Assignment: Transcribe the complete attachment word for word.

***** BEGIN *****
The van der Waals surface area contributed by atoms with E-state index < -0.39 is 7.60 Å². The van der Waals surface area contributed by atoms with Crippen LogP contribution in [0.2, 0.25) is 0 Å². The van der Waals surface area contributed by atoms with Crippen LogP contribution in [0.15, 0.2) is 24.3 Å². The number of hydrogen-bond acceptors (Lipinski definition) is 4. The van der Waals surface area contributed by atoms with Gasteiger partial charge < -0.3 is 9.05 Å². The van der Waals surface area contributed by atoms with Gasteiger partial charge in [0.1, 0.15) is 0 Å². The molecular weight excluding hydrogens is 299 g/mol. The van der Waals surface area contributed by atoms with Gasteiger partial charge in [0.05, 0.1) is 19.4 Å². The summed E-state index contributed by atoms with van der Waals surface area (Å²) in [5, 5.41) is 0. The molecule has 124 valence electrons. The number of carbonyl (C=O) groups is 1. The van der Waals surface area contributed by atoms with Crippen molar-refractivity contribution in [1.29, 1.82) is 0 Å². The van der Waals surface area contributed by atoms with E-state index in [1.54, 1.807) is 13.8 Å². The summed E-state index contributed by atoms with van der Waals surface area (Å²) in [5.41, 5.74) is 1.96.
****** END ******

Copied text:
The van der Waals surface area contributed by atoms with E-state index < -0.39 is 7.60 Å². The van der Waals surface area contributed by atoms with Crippen LogP contribution in [0.2, 0.25) is 0 Å². The van der Waals surface area contributed by atoms with Crippen LogP contribution in [0.15, 0.2) is 24.3 Å². The number of hydrogen-bond acceptors (Lipinski definition) is 4. The van der Waals surface area contributed by atoms with Gasteiger partial charge < -0.3 is 9.05 Å². The van der Waals surface area contributed by atoms with Gasteiger partial charge in [0.1, 0.15) is 0 Å². The molecular weight excluding hydrogens is 299 g/mol. The van der Waals surface area contributed by atoms with Gasteiger partial charge in [0.05, 0.1) is 19.4 Å². The summed E-state index contributed by atoms with van der Waals surface area (Å²) in [5, 5.41) is 0. The molecule has 124 valence electrons. The number of carbonyl (C=O) groups is 1. The van der Waals surface area contributed by atoms with Crippen molar-refractivity contribution in [1.29, 1.82) is 0 Å². The van der Waals surface area contributed by atoms with E-state index in [1.54, 1.807) is 13.8 Å². The summed E-state index contributed by atoms with van der Waals surface area (Å²) in [5.41, 5.74) is 1.96.